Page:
Susan was a lifelong artist; her brother David called her "a woman of the world who traveled little physically but often and widely with her mind, spirit, imagination with the help of friendships, social media and a wheelchair that hardly ever got in her way to wherever she wanted to go. The world was her oyster and she painted it with talent, enthusiasm, joy, a very wide brush and a vision like no other."

She is survived by Berkeley-born sons Christopher, Seth and Shem, and Jon Garlock, her former spouse and fellow FSM vet.


1/14/2004, Santa Rosa Press Democrat, Elizabeth Carlson
"Carlson came to California in the early 1960s to attend the University of California, Berkeley, where, she proudly noted on her SRJC job application, she was arrested during a Free Speech Movement sit-in at Sproul Hall."

Santa Rosa Junior College
Elizabeth Carlson was an SRJC employee from 1974-97 who passed away at an early age in January 2000. While at SRJC she co-founded and taught in the Disability Resources Department and served as the Staff Development Coordinator and Assistant Dean of Arts, Culture and Communication. She was a published author and poet who touched the lives of all who were fortunate enough to know her.



Joseph L. LaPointe

Comparative endocrinology lost one of its staunchest supporters recently. Joseph LaPointe, Professor of Biology at New Mexico State University, died on July 24, 1993, of an accident while at home. Joe was born September 7, 1934, in Harvey, Illinois. According to his wife, Judy, Joe "decided to become a biologist when he was 10 and organized the neighborhood boys into a group who explored the Indiana Dunes, collected animals and Indian artifacts. He worked as a volunteer at the Chicago Natural History Museum where he met Karl Schmidt and Clifford Pope. Schmidt, in particular, became a role model for Joe. After Joe discovered an ancient Indian village site, his father built a shed in the back yard which Joe used as a museum for his collections. His first field notes date from the 1940s."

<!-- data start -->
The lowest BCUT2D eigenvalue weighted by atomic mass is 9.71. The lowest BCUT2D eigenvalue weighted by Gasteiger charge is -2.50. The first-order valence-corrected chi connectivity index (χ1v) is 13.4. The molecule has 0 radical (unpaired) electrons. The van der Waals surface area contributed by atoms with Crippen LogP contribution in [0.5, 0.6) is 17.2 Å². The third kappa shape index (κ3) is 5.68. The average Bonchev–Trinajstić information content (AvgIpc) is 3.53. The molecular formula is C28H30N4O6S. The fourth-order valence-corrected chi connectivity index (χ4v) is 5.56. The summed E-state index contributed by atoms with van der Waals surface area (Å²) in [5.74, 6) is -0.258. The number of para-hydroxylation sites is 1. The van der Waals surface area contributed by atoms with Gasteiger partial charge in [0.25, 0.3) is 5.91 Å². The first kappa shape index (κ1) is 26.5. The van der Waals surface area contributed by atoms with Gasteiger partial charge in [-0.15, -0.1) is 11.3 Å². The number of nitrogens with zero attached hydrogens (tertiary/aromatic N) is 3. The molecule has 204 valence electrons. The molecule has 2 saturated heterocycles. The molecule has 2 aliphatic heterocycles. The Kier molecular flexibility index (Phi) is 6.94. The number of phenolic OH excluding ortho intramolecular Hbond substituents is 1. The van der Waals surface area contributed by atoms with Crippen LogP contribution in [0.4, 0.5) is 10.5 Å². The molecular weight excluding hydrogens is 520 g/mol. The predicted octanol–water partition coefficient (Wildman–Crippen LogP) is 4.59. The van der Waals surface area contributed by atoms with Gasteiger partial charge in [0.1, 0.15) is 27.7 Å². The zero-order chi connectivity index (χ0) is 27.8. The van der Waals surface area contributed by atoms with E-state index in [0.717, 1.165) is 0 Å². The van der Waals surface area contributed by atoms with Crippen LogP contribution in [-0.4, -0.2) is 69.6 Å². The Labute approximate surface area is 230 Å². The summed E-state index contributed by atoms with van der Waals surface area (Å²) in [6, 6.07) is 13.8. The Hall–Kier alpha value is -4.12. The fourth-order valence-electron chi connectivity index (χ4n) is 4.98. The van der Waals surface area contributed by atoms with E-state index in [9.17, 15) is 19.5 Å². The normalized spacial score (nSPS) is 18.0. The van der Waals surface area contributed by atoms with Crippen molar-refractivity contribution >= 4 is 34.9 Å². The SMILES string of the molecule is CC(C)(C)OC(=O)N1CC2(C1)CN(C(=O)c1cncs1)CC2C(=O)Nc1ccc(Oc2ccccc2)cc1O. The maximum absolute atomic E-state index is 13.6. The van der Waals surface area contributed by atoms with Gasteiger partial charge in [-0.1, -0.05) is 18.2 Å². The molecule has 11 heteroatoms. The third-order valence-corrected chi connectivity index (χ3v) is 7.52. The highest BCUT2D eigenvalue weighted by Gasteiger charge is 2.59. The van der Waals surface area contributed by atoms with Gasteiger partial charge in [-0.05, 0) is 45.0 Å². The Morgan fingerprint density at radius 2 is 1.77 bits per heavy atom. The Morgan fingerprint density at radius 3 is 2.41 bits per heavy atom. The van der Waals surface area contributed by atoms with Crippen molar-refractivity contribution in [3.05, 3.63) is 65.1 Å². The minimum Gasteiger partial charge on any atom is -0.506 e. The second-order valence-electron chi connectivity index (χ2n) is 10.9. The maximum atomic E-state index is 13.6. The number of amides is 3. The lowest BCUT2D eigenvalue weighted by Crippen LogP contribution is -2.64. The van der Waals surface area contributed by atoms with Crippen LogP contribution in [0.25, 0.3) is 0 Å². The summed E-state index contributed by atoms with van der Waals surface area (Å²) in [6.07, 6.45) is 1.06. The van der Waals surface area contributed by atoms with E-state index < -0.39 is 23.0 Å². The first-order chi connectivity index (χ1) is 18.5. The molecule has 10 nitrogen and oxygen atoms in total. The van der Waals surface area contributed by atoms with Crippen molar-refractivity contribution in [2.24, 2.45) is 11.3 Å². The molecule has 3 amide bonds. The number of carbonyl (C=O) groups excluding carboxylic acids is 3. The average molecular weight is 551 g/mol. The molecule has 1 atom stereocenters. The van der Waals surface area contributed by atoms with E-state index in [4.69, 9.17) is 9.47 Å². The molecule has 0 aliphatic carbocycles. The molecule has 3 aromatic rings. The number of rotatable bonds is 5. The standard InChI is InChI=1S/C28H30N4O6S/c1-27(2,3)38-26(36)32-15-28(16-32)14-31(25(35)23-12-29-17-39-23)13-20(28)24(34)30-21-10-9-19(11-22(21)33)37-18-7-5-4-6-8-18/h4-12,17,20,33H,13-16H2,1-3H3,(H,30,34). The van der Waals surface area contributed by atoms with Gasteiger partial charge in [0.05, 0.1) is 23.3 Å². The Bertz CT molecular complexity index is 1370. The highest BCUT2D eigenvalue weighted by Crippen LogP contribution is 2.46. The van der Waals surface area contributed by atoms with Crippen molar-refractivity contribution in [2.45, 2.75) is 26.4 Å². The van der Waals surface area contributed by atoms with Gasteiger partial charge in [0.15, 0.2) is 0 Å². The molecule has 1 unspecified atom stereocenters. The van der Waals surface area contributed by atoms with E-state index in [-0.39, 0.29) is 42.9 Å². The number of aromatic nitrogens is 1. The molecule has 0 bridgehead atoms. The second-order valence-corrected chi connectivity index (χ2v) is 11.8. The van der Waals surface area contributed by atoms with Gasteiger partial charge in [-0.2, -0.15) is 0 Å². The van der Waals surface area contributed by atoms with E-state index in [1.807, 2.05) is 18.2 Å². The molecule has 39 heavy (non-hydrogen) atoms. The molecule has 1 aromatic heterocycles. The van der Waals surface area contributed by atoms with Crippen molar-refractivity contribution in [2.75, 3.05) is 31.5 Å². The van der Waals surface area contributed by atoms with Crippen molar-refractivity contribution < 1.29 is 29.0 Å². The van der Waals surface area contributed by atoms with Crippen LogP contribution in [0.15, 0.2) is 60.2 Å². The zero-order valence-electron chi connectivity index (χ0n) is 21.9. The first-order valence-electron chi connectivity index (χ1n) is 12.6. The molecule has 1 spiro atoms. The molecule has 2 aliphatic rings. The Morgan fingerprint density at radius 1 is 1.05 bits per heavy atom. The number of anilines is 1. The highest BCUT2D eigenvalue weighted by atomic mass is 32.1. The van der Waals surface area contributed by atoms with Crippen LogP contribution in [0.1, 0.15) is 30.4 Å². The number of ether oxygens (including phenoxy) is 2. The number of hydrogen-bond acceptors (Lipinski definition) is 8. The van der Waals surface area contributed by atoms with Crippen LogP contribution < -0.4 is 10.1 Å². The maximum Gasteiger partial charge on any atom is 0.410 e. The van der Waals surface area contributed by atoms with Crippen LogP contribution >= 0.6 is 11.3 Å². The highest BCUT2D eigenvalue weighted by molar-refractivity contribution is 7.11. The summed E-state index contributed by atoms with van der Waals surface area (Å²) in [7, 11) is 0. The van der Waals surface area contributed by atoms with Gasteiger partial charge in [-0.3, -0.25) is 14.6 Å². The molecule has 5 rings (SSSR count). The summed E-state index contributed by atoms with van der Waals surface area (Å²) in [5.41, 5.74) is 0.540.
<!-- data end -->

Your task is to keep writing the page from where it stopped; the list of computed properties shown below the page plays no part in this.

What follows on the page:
LaPointe went to Reed College in Portland on an academic scholarship, having turned down several football scholarships to Big Ten schools. In Oregon, he worked in the woods as a logger and on high dams and bridges as a pile buck and lead carpenter to supplement his scholarship. He graduated with a B.A. in biology from Portland State University in 1959.

LaPointe moved to Berkeley in 1960 when he was accepted by the graduate school to work in Herpetology with Robert C. Stebbins. At the same time, he early evinced an interest in comparative endocrinology. He was a teaching assistant, finally becoming the associate in charge of the laboratory sections for the introductory biology course from 1964 to 1966. These were moving times in Berkeley, and Joe was a principled leader in the Free Speech Movement.

LaPointe received his Ph.D. in 1966 and in the same year he went to Bristol, England, where he was a Research Fellow with Professor Hans Heller, a pioneer comparative endocrinologist. Joe was particularly interested in the anatomy and physiology of reptiles, his interest clearly stemming from his early relationships with Schmidt and Pope. At the University of Bristol, an important center for studies on the neurohypophysis and the neurohypophysial hormones, Joe began studies on the effects of neurohypophysial hormones on the lizard oviduct. With E. M. Rodriguez, Joe also published some important papers on the electron microscopy of the lizard neurointermediate lobe. These contributions remain important sources for our knowledge of neurointermediate lobe structure and function in reptiles.